# ML Wiki

## Vector Clock

Vector Clock is a popular data structure for ensuring ordering of events in distributes systems. It is often used for achieving Eventual Consistency

def: a vector clock is a tuple $(t_1, ..., t_n)$ of clock values for each node, with $n$ nodes in total.

Notation: for a vector clock $v$, $v[i]$ is the value for node $i$

### Comparison

$v_1 < v_2$ if

• for all $i$: $v_1[i] \leqslant v_2[i]$
• for at least one $j$: $v_1[j] < v_2[j]$

$v_1 < v_2$ implies global time ordering

When data is written to a node $i$, it sets its timestamp $t_i$ to its clock value

### Causation

Suppose we have two events $e_1$ with vector clock $v_1$, and $e_2$ with vector clock $v_2$

$e_1$ happens before $e_2$ if

• $v_1$ < $v_2$

$e_1$ happens concurrently to $e_2$ if

• there exist $i, j$ s.t. $v_1[i] < v_2[i]$ and $v_1[j] > v_2[j]$
• (cannot say if $v_1 < v_2$ or $v_2 < v_1$)

$e_1$ happens after $e_2$ if

• $v_1$ > $v_2$

## Usage in databases

• Every replica in a database keeps a list of number of updates it has seen.
• When an update comes, the replica increases its update counter in the vector clock
• and sends the new clock value with the update to other replicas
• if a read returns a conflicting version, application must reconcile the data and put it back to the database

## Implementation

Since the number of nodes may be big, may prefer to have sparse representation, i.e. to store the vector clock as (node_id, version) pairs

### Voldemort implementation

Here's the Voldemort implementation [1]

class ClockEntry

• has 2 fields: nodeId and verstion
• method incremented() returns a new ClockEntry with incremented version (same nodeId)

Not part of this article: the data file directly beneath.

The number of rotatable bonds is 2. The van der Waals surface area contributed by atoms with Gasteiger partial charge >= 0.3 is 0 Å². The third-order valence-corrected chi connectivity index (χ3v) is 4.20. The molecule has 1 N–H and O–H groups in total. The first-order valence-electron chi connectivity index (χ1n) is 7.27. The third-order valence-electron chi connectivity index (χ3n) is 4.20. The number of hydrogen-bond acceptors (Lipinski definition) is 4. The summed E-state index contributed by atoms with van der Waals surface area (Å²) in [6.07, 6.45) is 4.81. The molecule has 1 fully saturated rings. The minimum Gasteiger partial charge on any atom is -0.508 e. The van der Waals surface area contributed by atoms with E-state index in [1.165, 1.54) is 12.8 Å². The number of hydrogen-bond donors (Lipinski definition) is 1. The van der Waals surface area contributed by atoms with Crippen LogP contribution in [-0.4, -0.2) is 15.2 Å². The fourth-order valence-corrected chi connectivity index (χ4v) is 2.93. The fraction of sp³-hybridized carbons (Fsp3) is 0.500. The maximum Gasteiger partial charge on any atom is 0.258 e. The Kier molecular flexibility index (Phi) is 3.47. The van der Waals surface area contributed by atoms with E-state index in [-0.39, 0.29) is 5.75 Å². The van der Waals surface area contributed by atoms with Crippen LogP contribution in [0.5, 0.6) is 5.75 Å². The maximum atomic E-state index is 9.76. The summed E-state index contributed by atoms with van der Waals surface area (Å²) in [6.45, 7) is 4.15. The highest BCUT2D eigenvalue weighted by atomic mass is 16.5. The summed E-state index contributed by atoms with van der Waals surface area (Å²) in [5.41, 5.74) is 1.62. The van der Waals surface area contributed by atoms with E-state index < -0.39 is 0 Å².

VectorClock

• 2 fields:
• versions: list of ClockEntry classes
• timestamp: time of the last update
• method incrementVersion(nodeId, time)
finds the clock entry for the given node and increments the version; also updates the timestamp
• method incremented(nodeId, time)
same as incrementVerstion, but returns a new VectorClock object
• getMaxVersion() traverses versions and returns the max one
• merge with another VectorClock. Creates a new VectorClock in which
• nodes are merged in sorted order (as in Merge Sort)
• if two nodes have the same nodeId, the max version is used
• method compare returns a value from enum {BEFORE, AFTER, CONCURRENT}

## Example

Suppose we have 3 servers: $S_x$, $S_y$, $S_z$

1. a client writes $D_1$ at $S_x$: $D_1([S_x, 1])$
2. another client reads $D_1$ and writes back to $D_2$ (also handled by $S_x$)
$D_2([S_x, 2])$ (no conflict and $D_1$ may get garbage collected afterwards)
3. another client reads $D_2$, writes back $D_3$ handled by $S_y$: $D_3([S_x, 2], [S_y, 1])$
4. at the same time someone else also reads $D_2$ and writes back $D_4$ handled by $S_z$
$D_4([S_x, 2], [S_z, 1])$
5. now we have two conflicting versions $D_3$ and $D_4$ (there is no causal relation between these versions, i.e. we cannot decide which one came first - the changes there are different)
both versions must be kept and presented to the client
6. with next read a client gets both $D_3$ and $D_4$, it merges them and writes back.
this is handled by $S_x$: now the version is $D_4([S_x, 3], [S_y, 1], [S_z, 1])$

## Conflicts

How to see if there is a conflict?

 Data 1 Data 2 Conflict? $([S_x, 3], [S_y, 6])$ $([S_x, 3], [S_z, 2])$ Yes $([S_x, 3])$ $([S_x, 5])$ No $([S_x, 3], [S_y, 6])$ $([S_x, 3], [S_y, 6], [S_z, 6])$ No